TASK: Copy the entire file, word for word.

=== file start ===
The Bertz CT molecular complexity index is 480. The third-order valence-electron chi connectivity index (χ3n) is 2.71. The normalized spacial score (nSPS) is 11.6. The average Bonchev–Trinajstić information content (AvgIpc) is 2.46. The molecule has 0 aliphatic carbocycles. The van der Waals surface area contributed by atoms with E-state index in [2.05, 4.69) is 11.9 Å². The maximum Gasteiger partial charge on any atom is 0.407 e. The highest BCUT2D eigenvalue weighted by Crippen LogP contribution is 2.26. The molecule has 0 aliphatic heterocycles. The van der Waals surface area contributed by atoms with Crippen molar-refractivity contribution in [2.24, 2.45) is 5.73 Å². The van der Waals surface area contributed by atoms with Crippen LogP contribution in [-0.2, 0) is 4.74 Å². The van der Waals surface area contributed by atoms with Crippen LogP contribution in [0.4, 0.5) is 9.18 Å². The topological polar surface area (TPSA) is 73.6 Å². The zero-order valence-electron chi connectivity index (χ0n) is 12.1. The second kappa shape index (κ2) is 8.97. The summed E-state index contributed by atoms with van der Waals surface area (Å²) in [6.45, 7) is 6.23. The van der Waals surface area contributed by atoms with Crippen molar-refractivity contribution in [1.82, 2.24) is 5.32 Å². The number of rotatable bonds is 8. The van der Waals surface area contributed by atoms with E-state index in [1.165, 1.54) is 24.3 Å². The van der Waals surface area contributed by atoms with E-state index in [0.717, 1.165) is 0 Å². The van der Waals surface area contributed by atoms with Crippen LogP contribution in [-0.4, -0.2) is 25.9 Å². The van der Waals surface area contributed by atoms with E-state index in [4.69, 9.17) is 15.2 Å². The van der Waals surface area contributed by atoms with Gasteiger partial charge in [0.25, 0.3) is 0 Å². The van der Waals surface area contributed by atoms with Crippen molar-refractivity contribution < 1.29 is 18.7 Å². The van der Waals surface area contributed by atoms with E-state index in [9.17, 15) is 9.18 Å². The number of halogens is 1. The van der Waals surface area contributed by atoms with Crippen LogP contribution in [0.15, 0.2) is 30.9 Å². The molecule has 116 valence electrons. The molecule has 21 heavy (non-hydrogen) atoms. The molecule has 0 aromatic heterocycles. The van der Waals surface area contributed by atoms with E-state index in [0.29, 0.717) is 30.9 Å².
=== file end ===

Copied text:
The Bertz CT molecular complexity index is 480. The third-order valence-electron chi connectivity index (χ3n) is 2.71. The normalized spacial score (nSPS) is 11.6. The average Bonchev–Trinajstić information content (AvgIpc) is 2.46. The molecule has 0 aliphatic carbocycles. The van der Waals surface area contributed by atoms with E-state index in [2.05, 4.69) is 11.9 Å². The maximum Gasteiger partial charge on any atom is 0.407 e. The highest BCUT2D eigenvalue weighted by Crippen LogP contribution is 2.26. The molecule has 0 aliphatic heterocycles. The van der Waals surface area contributed by atoms with Crippen molar-refractivity contribution in [2.24, 2.45) is 5.73 Å². The van der Waals surface area contributed by atoms with Crippen LogP contribution in [-0.2, 0) is 4.74 Å². The van der Waals surface area contributed by atoms with Crippen LogP contribution in [0.4, 0.5) is 9.18 Å². The topological polar surface area (TPSA) is 73.6 Å². The zero-order valence-electron chi connectivity index (χ0n) is 12.1. The second kappa shape index (κ2) is 8.97. The summed E-state index contributed by atoms with van der Waals surface area (Å²) in [6.45, 7) is 6.23. The van der Waals surface area contributed by atoms with Crippen molar-refractivity contribution in [1.82, 2.24) is 5.32 Å². The number of rotatable bonds is 8. The van der Waals surface area contributed by atoms with E-state index in [1.165, 1.54) is 24.3 Å². The van der Waals surface area contributed by atoms with E-state index in [0.717, 1.165) is 0 Å². The van der Waals surface area contributed by atoms with Crippen LogP contribution in [-0.4, -0.2) is 25.9 Å². The van der Waals surface area contributed by atoms with E-state index in [4.69, 9.17) is 15.2 Å². The van der Waals surface area contributed by atoms with Gasteiger partial charge in [0.25, 0.3) is 0 Å². The van der Waals surface area contributed by atoms with Crippen molar-refractivity contribution < 1.29 is 18.7 Å². The van der Waals surface area contributed by atoms with E-state index in [9.17, 15) is 9.18 Å². The number of halogens is 1. The van der Waals surface area contributed by atoms with Crippen LogP contribution in [0.15, 0.2) is 30.9 Å². The molecule has 116 valence electrons. The molecule has 21 heavy (non-hydrogen) atoms. The molecule has 0 aromatic heterocycles. The van der Waals surface area contributed by atoms with E-state index in [0.29, 0.717) is 30.9 Å².